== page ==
Remembering Sri Sarada Devi's Disciple:
Swami Aseshananda As We Knew HimReminiscences Compiled by Esther Warkov
Remembering Sri Sarada Devi's Disciple: Swami Aseshananda As We Knew Him
Reminiscences Compiled by Esther Warkov
Book + CD
Paperback, 323 pp
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Swami Aseshananda (1899 - 1996) was immersed in the great Monastic Tradition of the Ramakrishna Order. He was initiated by Sri Sarada Devi, knew direct disciples of Sri Ramakrishna, and served as Swami Saradananda's personal secretary/attendant. After serving in Varanasi, Madras, New York, Boston, and Southern California, Swami Aseshananda was appointed the swami-in-charge of the Vedanta Society of Portland, Oregon. Remembering Sri Sarada Devi's Disciple: Swami Aseshananda As We Knew Him bears testimony to the life-transforming power of an exemplary teacher through the words of the monks, nuns, disciples, and devotees who knew him. Swami Aseshananda's message is compelling and universal. The accompanying CD includes a broadcast video interview with Swami Aseshananda, historic photographs, The Lotus and the Flame: Monastic Teachings of Swami Aseshananda, letters, and other archival material.
From inside this collection...
“The most remarkable qualities of his saintly life have created a deep impact on the minds of devotees: his purity of character, simplicity, spiritual austerity and deep love for devotees. He radiated motherly love to one and all and gave them a foretaste of Holy Mother’s presence. I am very blessed to . . . know his high quality of spiritual life, which is rare in our monasteries today.” —Swami Tathagatananda, resident spiritual leader of the Vedanta Society of New York
“It was in 1940 . . . that I happened to meet Swami Aseshanandaji . . . He had been a direct disciple of the Holy Mother herself and impressed me as being very sweet, always joyous and smiling, with plenty of noble thoughts to share. He received everyone with great cordiality, and I felt an immediate rapport with him.” —Swami Damodarananda, resident monk of the Vedanta Centre of Sydney, Australia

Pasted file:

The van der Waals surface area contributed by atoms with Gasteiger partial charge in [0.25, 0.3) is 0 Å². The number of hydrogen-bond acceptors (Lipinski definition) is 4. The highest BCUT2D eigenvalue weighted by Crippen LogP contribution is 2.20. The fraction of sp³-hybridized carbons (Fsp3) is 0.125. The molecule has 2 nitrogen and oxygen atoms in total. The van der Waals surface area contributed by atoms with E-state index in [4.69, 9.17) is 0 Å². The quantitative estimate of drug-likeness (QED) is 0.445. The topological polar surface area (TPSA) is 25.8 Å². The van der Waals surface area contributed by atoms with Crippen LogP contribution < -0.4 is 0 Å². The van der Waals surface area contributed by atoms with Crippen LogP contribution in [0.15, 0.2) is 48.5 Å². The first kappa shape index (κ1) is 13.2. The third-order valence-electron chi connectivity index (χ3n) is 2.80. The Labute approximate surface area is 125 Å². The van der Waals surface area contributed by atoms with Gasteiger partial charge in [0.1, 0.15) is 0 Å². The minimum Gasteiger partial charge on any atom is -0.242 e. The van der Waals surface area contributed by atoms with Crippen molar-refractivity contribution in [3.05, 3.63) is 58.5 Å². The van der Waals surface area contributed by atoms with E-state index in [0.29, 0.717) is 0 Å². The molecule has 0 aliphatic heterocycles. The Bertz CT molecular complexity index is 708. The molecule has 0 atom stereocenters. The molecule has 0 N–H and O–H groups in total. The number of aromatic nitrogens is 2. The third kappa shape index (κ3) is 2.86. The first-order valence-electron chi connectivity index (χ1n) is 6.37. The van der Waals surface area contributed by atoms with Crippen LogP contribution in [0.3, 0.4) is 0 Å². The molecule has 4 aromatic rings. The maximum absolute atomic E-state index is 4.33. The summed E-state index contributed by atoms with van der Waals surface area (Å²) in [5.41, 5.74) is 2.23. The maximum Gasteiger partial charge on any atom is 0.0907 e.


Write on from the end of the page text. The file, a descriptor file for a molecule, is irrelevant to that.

“Swami told me that he too, as a college student, had been influenced by Western thinkers like Kant, Hegel, and Russell. However, his apprenticeship under Swami Saradananda changed many of his early assumptions about the nature of reality and experience. From Saradanandaji, he had learnt the value of service and how it transforms character. His final blessing in the form of Holy Mother’s initiation had taken care of all the dissenting and dissonant voices within him; it made him fully prepared to be a dedicated monk to the Ramakrishna Order.” —Dr. Sreemati Mukherjee, Reader in the Department of English at Basanti Devi College, Kolkata.
“I can say without question, I have never been in such a presence before in my life and cannot believe that I will likely ever again meet such a soul. He is the most senior monk of the Ramakrishna Order and the only remaining living disciple of Sri Sarada Devi, the Holy Mother. A Holy, living relic of another age! Even senior monks of the Order who had come to visit him acknowledge that they had never seen such a manifestation, in India, or anywhere else.” —Jon Monday (Dharmadas)
“When all is said and done, one thing remains: the absolute authority that informed Swami Aseshananda’s dictum to transcend our limited state and realize our true nature. This wasn’t a mere recommendation—no—you sensed he’d achieved this realization and spoke as a knower of Brahman. That Swami never sought adulation for his personal achievement made him all the more inspiring.” —Esther Warkov, Ph.D.
“He was the type of guru that would “force the medicine down your throat” if necessary . . . He also was very interested in the latest scientific discoveries related to Vedanta and non-dualism such as quantum physics . . . I can only tell you that to live with such a soul, so intimately, was a blessing beyond compare. I saw, first hand, what a true life of spiritual illumination brings.” —Michael Morrow
The author of this compilation earned a Master’s degree in musicology and a Ph.D. in ethnomusicology. Her publications include articles on music, recordings, music reviews, and articles for American Vedantist and the Sri Sarada Society.
In the Press
American Vedantist Spring-Summer 2010: "Esther Warkov has rendered a signal service to the Ramakrishna Vedanta community, not only in America but worldwide, by assembling more than 60 remembrances of one of the great swamis of the swamis. . . .what it gives us is a living sense of the Swami as he touched and transformed the lives of those who came to him. In their immediacy and variety, these reminiscences provide a rounded, multi-textured portrait of the swami; in their remarkable candor and directness, they bring us a genuine, living person, not an edited, air-brushed saint . . . . His life was a remarkable blend of jnana, bhakti and karma-yoga. His public teaching was largely on Advaita Vedanta, and he encouraged aspirants inclined towards
non-dualism to follow that path. At the same time, his devotion to Sarada Devi, his teacher, and to Sri Ramakrishna, was intense and profoundly moving. . . . Remembering Sri Sarada Devi's
Disciple is attractively produced, with good quality paper and large enough print to avoid eyestrain. . . . a large number of photographs are given on the accompanying compact disc. Also included on the disk are
facsimiles of the swami's handwritten letters, two video segments of the swami being interviewed. . . . I strongly recommend this book for its vivid presentation of a modern saint who lived and taught among us for many valuable years."
"Esther Warkov's book is the best thing to come out of the RK Vedanta literature in decades!!"
--Ray Berry, author of The Spiritual Athlete